Every summer for the past three years, Guild member Camille Goulet, a faculty member at Los Angeles City College, participates in the Dilley Pro Bono Project, joining other volunteers for a one-week stint at an immigration detention center in Dilley, Texas, the largest such facility in the U.S., holding up to 2,000 people.
“It’s a collaborative effort to provide assistance to asylum seekers,” says Goulet, who teaches law, including the ABA paralegal program, a pathway to Law School Program, and “Street Law.” She is also LACC’s Title IX Coordinator - a job the former General Counsel for the LACCD is well-suited for - and advisor to the IDEAS club - the undocumented student club.
She explains that those seeking to enter the U.S. don’t know how to present themselves at a port of entry and are entitled to legal advice.
“People don’t know what the asylum law is, so some will say ‘I’m here to work’ – to explain that they’re not looking for a handout,” says Goulet. “But that answer isn’t the real answer to why they are entitled to asylum in the U.S.”
Volunteers like Goulet as well as other attorneys and interpreters spend a week in Texas to help those seeking asylum to be prepared for the interview. “They are entitled to a credible fear interview to see if they have a basis for asylum,” says Goulet. “They usually don’t have evidence with them. All they have may have is their story. The interviewer has to decide if he/she believes this person. If so, you have a basis for release.”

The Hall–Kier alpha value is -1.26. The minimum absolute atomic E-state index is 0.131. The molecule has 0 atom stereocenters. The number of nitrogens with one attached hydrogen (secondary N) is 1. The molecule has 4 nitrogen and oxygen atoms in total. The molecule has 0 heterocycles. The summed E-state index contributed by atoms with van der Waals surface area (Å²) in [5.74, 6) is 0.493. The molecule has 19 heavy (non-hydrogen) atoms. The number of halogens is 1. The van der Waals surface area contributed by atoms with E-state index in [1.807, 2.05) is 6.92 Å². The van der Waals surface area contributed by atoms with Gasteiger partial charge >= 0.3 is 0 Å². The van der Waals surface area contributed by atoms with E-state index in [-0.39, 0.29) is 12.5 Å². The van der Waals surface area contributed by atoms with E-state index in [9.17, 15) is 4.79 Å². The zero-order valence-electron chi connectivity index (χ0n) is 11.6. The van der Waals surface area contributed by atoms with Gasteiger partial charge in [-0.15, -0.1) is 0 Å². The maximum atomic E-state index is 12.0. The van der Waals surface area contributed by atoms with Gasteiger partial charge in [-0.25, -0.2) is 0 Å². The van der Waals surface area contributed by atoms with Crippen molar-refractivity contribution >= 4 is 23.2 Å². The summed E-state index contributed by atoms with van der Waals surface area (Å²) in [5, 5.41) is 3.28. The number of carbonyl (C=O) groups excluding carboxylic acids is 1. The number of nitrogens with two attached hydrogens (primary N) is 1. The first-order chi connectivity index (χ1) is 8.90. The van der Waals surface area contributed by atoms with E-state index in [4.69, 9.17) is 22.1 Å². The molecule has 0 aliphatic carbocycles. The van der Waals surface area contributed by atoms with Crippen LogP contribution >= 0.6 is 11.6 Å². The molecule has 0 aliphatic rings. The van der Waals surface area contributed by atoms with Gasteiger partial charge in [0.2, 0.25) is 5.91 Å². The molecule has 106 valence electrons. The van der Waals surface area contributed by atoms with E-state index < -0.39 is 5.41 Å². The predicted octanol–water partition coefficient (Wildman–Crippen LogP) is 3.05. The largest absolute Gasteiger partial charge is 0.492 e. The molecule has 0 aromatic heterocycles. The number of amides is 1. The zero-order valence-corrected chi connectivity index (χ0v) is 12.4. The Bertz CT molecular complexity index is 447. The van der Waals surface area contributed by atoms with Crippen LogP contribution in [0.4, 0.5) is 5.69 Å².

The facility in Dilley, operated by customs and border protection, houses women and children, most of whom are under 10 years old because, she says, parents can’t leave them behind. After the interviews, their cases are referred to lawyers in the U.S. to do the actual filing of their asylum claims.
“We try to get them to understand not to lie or make up a story and to understand what asylum law requires,” says Goulet.
A video explains the major components of asylum law: Race, religion, national origin, expression of political opinion; being a member of a particular social group; living in an area with rampant lawlessness caused by gangs, which are particularly prevalent in Honduras, Nicaragua, El Salvador, and Guatemala.
“The last test is having no ability to locate safely in your own country,” Goulet says. “Nearly everyone comes from that northern triangle and they tell us stories about domestic violence, extortion and gang violence.” Now, however, she says that claims of domestic violence are sometimes not enough.
Since asylum seekers are entitled to be interviewed in their native language, the volunteers work with translators, so Goulet notes that one need not be fluent in Spanish to work in the program and training is provided. She encourages interested volunteers to get involved.
“I’ve been there three times,” she says. “Unless they end family detention as we know it, I’m sure I’ll be back there next summer.”
Read Camille Goulet's account of her work at the South Texas Family Residential Center here.